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Conflicts Between Salespeople & Service Technicians: 6 Myths Debunked

You've heard them before - those contractors who lament how tough business is, but who ardently argue against having their service technicians sell replacement equipment. The excuses are many. In my experience, however, their reasons can be boiled down to six basic myths. They say service technicians:

  • Will only sell "partial systems"

  • Won't sell accessory products

  • Will cut back on sales leads for your sales force if they sell equipment

  • Won't run a load calculation

  • Will only sell cheap equipment

  • Can cause unhealthy competition, possibly even a conflict, with salespeople for replacement sales.

And now for the debunking.

1. They'll Only Sell "Partial Systems"

My first question is, "Who doesn't sell partial systems from time to time?"

At seminars and conventions I've attended or at which I've been a speaker, I've found people tend to take the high road and proclaim they only sell "complete systems." If it's true, it's certainly commendable.

It's funny, but while very few people-will admit to selling only a condensing unit, every year, twice as many condensing units are manufactured as are air handlers and evaporator coils. If no one is selling only condensing unit replacements, where are all these extra condensing units going?

2. They Won't Sell Accessory Products

If technicianss wanted to make more money by selling things, they'd have full-time jobs as salespeople. They'd make more money while performing a job that is less physically demanding. So don't kid yourself into thinking that simply boosting commissions will increase sales.

Also, don't blame the lack of accessory sales on your staff. It's difficult to be enthusiastic about selling products in which you see no value. Blame it on a shortage of training that teaches your staff the value and necessity of these products and converts them to believers. Do that, and you won't be able to keep any accessory items in stock.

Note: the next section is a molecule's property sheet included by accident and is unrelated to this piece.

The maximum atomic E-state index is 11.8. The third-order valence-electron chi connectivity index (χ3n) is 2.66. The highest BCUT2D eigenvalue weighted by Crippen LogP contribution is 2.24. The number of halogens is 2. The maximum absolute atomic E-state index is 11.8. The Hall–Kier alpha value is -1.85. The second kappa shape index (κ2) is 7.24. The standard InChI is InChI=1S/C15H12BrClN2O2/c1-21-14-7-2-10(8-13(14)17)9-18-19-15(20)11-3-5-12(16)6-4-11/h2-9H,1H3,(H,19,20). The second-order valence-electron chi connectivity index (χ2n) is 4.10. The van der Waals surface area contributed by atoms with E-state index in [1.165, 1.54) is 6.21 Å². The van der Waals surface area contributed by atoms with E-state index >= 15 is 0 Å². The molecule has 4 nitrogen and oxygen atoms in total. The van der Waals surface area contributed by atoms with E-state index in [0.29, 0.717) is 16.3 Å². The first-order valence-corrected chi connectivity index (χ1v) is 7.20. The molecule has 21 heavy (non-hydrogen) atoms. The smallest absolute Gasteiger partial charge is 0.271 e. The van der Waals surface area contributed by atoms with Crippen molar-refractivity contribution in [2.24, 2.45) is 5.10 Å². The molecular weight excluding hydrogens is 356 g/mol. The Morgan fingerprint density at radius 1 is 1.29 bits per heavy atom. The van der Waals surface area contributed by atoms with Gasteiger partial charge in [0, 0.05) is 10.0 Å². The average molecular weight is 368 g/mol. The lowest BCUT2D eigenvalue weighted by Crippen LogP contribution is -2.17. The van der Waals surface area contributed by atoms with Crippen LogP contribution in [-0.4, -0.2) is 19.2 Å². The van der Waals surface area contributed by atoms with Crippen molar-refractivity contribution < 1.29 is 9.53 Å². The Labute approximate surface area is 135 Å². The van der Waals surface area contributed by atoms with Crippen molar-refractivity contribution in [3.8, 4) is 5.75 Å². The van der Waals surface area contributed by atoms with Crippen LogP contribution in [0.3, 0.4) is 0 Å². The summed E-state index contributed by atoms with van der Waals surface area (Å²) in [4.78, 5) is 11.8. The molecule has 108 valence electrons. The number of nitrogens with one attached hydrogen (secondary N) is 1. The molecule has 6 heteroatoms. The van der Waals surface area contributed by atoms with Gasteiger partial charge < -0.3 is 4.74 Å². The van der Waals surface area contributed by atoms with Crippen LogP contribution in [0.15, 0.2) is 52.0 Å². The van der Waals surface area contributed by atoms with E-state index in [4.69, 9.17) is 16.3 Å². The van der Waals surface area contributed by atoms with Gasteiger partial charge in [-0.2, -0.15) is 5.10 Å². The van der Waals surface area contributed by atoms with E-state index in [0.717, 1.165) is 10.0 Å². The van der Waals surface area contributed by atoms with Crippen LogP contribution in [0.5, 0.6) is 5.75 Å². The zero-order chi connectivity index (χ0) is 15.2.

Contrary to popular opinion, a new home comfort system that costs
thousands of dollars can actually be an "impulse item."

3. It Will Cut Back on Leads

No, it won't.

I have a friend who has consistently sold $1,000,000+ per year. For many years, he was "the only rooster in the henhouse" because he was the only employee allowed to sell replacement equipment. Consequently, all service tech referrals came to him. That changed when the company allowed their technicians to start selling replacements. Since the technicians were his primary source of leads, this change scared him to death.

Now, with nearly two years of technicians selling replacements, my friend says that tech referrals have actually increased!

With a little self-interest in recommending replacement equipment, technicians bring the topic up more often. However, since they're not professionally trained closers, they're frequently unable to conclude a deal efficiently. That's where my friend, the salesman, enters the picture.

4. Techs Won't Run a Load Calculation

That's true. Most techs don't have the time, the desire, the training, or the ability to run a load calculation, which should be mandatory for every installation.

Here's where the real magic begins.

In your pricing, add commissions to your replacement equipment prices for both a tech and a salesperson.

When your techs close equipment sales, have them say, "Mr(s). Customer (but use their real name), you're all set. Prior to the installation, I'm going to have Mr. Salesman come by and draw your home and survey the job.

"While I'll always be available to respond to your needs, I'd like you to consider Ms. Salesman your contact on this job because she will actually be coordinating the installation. She's been with us for a number of years, I'm certain you'll find her very competent and capable, and you'll love her."